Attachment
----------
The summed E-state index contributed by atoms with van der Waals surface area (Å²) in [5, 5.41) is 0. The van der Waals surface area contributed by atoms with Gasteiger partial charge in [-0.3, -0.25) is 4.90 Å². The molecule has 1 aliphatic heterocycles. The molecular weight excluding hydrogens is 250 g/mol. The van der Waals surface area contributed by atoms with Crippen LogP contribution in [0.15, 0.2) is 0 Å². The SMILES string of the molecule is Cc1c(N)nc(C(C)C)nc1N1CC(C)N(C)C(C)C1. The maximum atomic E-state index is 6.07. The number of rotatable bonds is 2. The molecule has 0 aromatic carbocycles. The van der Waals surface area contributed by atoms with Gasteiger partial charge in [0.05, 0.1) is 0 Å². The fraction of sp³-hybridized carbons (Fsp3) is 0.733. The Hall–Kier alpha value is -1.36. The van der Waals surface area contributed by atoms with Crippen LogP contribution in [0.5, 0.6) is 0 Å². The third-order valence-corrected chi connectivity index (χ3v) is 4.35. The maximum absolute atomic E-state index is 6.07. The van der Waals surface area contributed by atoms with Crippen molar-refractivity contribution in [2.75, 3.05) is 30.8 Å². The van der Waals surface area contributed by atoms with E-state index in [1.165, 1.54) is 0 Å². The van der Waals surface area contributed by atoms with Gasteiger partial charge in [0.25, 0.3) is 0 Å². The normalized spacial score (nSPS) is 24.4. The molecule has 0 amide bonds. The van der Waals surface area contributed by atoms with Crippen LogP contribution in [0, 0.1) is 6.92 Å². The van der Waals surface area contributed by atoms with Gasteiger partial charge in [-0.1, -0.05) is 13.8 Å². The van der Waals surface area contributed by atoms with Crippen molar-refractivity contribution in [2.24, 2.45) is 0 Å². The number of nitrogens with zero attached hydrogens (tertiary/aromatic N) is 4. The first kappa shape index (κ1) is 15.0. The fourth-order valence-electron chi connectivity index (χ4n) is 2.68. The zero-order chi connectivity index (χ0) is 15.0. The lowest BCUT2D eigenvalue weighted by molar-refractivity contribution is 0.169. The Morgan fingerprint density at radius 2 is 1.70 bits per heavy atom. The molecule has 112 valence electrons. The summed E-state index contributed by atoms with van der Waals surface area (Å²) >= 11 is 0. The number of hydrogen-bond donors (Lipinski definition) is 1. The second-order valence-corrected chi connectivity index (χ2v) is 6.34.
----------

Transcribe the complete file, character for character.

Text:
The summed E-state index contributed by atoms with van der Waals surface area (Å²) in [5, 5.41) is 0. The van der Waals surface area contributed by atoms with Gasteiger partial charge in [-0.3, -0.25) is 4.90 Å². The molecule has 1 aliphatic heterocycles. The molecular weight excluding hydrogens is 250 g/mol. The van der Waals surface area contributed by atoms with Crippen LogP contribution in [0.15, 0.2) is 0 Å². The SMILES string of the molecule is Cc1c(N)nc(C(C)C)nc1N1CC(C)N(C)C(C)C1. The maximum atomic E-state index is 6.07. The number of rotatable bonds is 2. The molecule has 0 aromatic carbocycles. The van der Waals surface area contributed by atoms with Gasteiger partial charge in [0.05, 0.1) is 0 Å². The fraction of sp³-hybridized carbons (Fsp3) is 0.733. The Hall–Kier alpha value is -1.36. The van der Waals surface area contributed by atoms with Crippen LogP contribution in [0.5, 0.6) is 0 Å². The third-order valence-corrected chi connectivity index (χ3v) is 4.35. The maximum absolute atomic E-state index is 6.07. The van der Waals surface area contributed by atoms with Crippen molar-refractivity contribution in [2.75, 3.05) is 30.8 Å². The van der Waals surface area contributed by atoms with E-state index in [1.165, 1.54) is 0 Å². The van der Waals surface area contributed by atoms with Gasteiger partial charge in [0.25, 0.3) is 0 Å². The normalized spacial score (nSPS) is 24.4. The molecule has 0 amide bonds. The van der Waals surface area contributed by atoms with Crippen LogP contribution in [0, 0.1) is 6.92 Å². The van der Waals surface area contributed by atoms with Gasteiger partial charge in [-0.1, -0.05) is 13.8 Å². The van der Waals surface area contributed by atoms with Crippen molar-refractivity contribution in [2.24, 2.45) is 0 Å². The number of nitrogens with zero attached hydrogens (tertiary/aromatic N) is 4. The first kappa shape index (κ1) is 15.0. The fourth-order valence-electron chi connectivity index (χ4n) is 2.68. The zero-order chi connectivity index (χ0) is 15.0. The lowest BCUT2D eigenvalue weighted by molar-refractivity contribution is 0.169. The Morgan fingerprint density at radius 2 is 1.70 bits per heavy atom. The molecule has 112 valence electrons. The summed E-state index contributed by atoms with van der Waals surface area (Å²) >= 11 is 0. The number of hydrogen-bond donors (Lipinski definition) is 1. The second-order valence-corrected chi connectivity index (χ2v) is 6.34.